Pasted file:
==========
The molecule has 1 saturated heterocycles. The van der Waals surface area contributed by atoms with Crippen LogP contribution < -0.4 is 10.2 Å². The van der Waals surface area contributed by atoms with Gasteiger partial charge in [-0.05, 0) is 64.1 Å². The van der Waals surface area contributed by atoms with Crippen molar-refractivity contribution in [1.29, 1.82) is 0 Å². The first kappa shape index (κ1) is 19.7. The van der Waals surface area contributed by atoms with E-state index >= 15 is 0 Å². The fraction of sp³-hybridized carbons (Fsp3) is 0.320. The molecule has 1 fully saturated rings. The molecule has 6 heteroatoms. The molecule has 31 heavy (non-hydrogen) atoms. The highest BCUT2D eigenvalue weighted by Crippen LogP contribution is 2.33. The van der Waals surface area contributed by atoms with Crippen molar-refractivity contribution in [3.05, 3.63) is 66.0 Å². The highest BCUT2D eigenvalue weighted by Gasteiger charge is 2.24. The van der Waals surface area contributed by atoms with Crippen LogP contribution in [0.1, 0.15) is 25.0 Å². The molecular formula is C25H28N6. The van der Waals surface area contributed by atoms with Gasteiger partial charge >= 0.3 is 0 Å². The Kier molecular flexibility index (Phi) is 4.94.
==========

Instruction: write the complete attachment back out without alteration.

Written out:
The molecule has 1 saturated heterocycles. The van der Waals surface area contributed by atoms with Crippen LogP contribution < -0.4 is 10.2 Å². The van der Waals surface area contributed by atoms with Gasteiger partial charge in [-0.05, 0) is 64.1 Å². The van der Waals surface area contributed by atoms with Crippen molar-refractivity contribution in [1.29, 1.82) is 0 Å². The first kappa shape index (κ1) is 19.7. The van der Waals surface area contributed by atoms with E-state index >= 15 is 0 Å². The fraction of sp³-hybridized carbons (Fsp3) is 0.320. The molecule has 1 fully saturated rings. The molecule has 6 heteroatoms. The molecule has 31 heavy (non-hydrogen) atoms. The highest BCUT2D eigenvalue weighted by Crippen LogP contribution is 2.33. The van der Waals surface area contributed by atoms with Crippen molar-refractivity contribution in [3.05, 3.63) is 66.0 Å². The highest BCUT2D eigenvalue weighted by Gasteiger charge is 2.24. The van der Waals surface area contributed by atoms with Crippen LogP contribution in [0.1, 0.15) is 25.0 Å². The molecular formula is C25H28N6. The van der Waals surface area contributed by atoms with Gasteiger partial charge >= 0.3 is 0 Å². The Kier molecular flexibility index (Phi) is 4.94.